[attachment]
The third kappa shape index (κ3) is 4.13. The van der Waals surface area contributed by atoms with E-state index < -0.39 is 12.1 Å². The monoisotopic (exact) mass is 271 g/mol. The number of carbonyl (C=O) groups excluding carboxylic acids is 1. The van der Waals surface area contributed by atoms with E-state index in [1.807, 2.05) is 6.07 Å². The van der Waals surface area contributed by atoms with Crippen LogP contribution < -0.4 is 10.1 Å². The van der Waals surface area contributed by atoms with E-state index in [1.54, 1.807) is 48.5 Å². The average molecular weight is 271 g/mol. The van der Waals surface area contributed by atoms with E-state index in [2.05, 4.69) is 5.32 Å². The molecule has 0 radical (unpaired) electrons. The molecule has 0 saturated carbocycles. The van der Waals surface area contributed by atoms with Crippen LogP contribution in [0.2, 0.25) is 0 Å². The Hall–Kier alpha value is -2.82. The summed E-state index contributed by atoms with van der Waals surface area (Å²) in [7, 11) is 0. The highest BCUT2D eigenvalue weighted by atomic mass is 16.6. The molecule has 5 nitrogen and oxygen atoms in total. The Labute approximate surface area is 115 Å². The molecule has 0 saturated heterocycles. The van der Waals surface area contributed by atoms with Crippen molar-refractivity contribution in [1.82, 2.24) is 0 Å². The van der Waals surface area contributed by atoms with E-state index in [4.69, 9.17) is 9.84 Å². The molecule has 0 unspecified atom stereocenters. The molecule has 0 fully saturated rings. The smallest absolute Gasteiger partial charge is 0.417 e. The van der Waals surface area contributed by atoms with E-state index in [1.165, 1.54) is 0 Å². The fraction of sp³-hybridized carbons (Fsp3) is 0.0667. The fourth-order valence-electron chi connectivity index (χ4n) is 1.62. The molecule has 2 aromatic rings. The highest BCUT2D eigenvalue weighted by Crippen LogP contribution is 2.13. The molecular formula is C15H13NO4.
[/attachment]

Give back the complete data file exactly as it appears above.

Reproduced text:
The third kappa shape index (κ3) is 4.13. The van der Waals surface area contributed by atoms with E-state index < -0.39 is 12.1 Å². The monoisotopic (exact) mass is 271 g/mol. The number of carbonyl (C=O) groups excluding carboxylic acids is 1. The van der Waals surface area contributed by atoms with E-state index in [1.807, 2.05) is 6.07 Å². The van der Waals surface area contributed by atoms with Crippen LogP contribution < -0.4 is 10.1 Å². The van der Waals surface area contributed by atoms with E-state index in [1.54, 1.807) is 48.5 Å². The average molecular weight is 271 g/mol. The van der Waals surface area contributed by atoms with E-state index in [2.05, 4.69) is 5.32 Å². The molecule has 0 radical (unpaired) electrons. The molecule has 0 saturated carbocycles. The van der Waals surface area contributed by atoms with Crippen LogP contribution in [0.2, 0.25) is 0 Å². The Hall–Kier alpha value is -2.82. The summed E-state index contributed by atoms with van der Waals surface area (Å²) in [7, 11) is 0. The highest BCUT2D eigenvalue weighted by atomic mass is 16.6. The molecule has 5 nitrogen and oxygen atoms in total. The Labute approximate surface area is 115 Å². The molecule has 0 saturated heterocycles. The van der Waals surface area contributed by atoms with Crippen molar-refractivity contribution in [1.82, 2.24) is 0 Å². The van der Waals surface area contributed by atoms with E-state index in [4.69, 9.17) is 9.84 Å². The molecule has 0 unspecified atom stereocenters. The molecule has 0 fully saturated rings. The smallest absolute Gasteiger partial charge is 0.417 e. The van der Waals surface area contributed by atoms with E-state index in [1.165, 1.54) is 0 Å². The fraction of sp³-hybridized carbons (Fsp3) is 0.0667. The fourth-order valence-electron chi connectivity index (χ4n) is 1.62. The molecule has 2 aromatic rings. The highest BCUT2D eigenvalue weighted by Crippen LogP contribution is 2.13. The molecular formula is C15H13NO4.